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A bus driver convicted after the death of a United States tourist near Queenstown in 2016 says she is "appalled'' recommendations in a coroner's report into the accident apply to tourist buses only.
Canadian-born Richard Hyde (73) died after being hit and then run over by a reversing 20-seater bus while on a tour at Mt Nicholas Station run by Southern Discoveries.
An investigation by Newsroom into the accident has revealed coroner Anna Tutton's "in-chambers'' report for the first time. She recommended "all buses used for tourist operations'' should have reversing cameras or mirrors fitted to the back of the buses to eliminate blind spots.
Southern Discoveries was not prosecuted. The driver, who was convicted of careless driving causing death, was sentenced in November last year.
Her licence was suspended for six months, she was was ordered to carry out 150 hours' community work and she was granted permanent name suppression.
She told the Otago Daily Times yesterday the coroner had "missed the boat'' by not recommending all buses have reversing cameras or mirrors.
"I can't believe she's missed out all the public buses and school buses.
"Tourists are probably 90% adults who know what a reversing beeper sounds like. But a lot of children wouldn't know.''
In her report, Ms Tutton said the accident "might have been avoided'' if the bus had a reversing camera or mirror.
"It is imperative that those driving buses as part of tourist operations are able to see around and behind the buses they drive.''
But the former driver said buses all over New Zealand, including public buses, were being reversed every day, and most did not have reversing cameras or mirrors.
Southern Discoveries and other local operators she knew of had one of the features fitted to their buses following the April 2016 accident, but most would only do so if it was mandatory.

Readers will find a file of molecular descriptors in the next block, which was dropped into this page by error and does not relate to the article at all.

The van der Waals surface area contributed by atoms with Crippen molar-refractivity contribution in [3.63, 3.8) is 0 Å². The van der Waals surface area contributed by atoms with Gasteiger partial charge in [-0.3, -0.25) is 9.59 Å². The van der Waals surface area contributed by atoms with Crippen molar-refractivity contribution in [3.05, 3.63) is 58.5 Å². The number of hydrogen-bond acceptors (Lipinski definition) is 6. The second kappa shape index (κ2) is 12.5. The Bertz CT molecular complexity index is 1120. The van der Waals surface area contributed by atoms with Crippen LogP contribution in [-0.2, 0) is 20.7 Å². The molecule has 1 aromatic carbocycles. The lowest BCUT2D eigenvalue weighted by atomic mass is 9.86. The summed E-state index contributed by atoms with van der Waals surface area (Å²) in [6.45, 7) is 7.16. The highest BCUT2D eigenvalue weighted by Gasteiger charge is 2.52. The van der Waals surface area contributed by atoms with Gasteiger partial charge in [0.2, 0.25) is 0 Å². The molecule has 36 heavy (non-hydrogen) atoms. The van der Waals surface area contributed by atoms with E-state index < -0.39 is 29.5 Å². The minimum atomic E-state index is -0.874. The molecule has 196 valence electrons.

When asked if the features were too expensive, she said "what's a life?''.
"What about the emotional toll on his widow, and on me?''
She said WorkSafe also "completely dropped the ball'' by deciding not to investigate the accident.
"I think it's telling that three days after the accident, they said `no, we've got nothing to with this'.''
Worksafe's acting deputy general manager of investigations and specialist services Simon Humphries told Newsroom: "This incident was treated as a road accident and so the police investigated, and WorkSafe had no further involvement in the investigation or prosecution.''
The convicted driver was also disappointed the coroner gave no consideration to bus driver training, which at present was entirely the domain of employers.
Her training with Southern Discoveries had consisted of driving the tour route with two managers and being told what to say to passengers.
The company's health and safety procedure manual's only reference to her role was four words: "Safety briefing - seat belts.''
The former driver said her conviction meant she could no longer get a passenger endorsement on her driver's licence.
Now working two part-time jobs and doing voluntary work, she was fortunate to be "nearly at retirement age''.
When asked what life had been like in the two and a-half years since the accident, she said "s***''.
"It's still s***. I think about it every day.''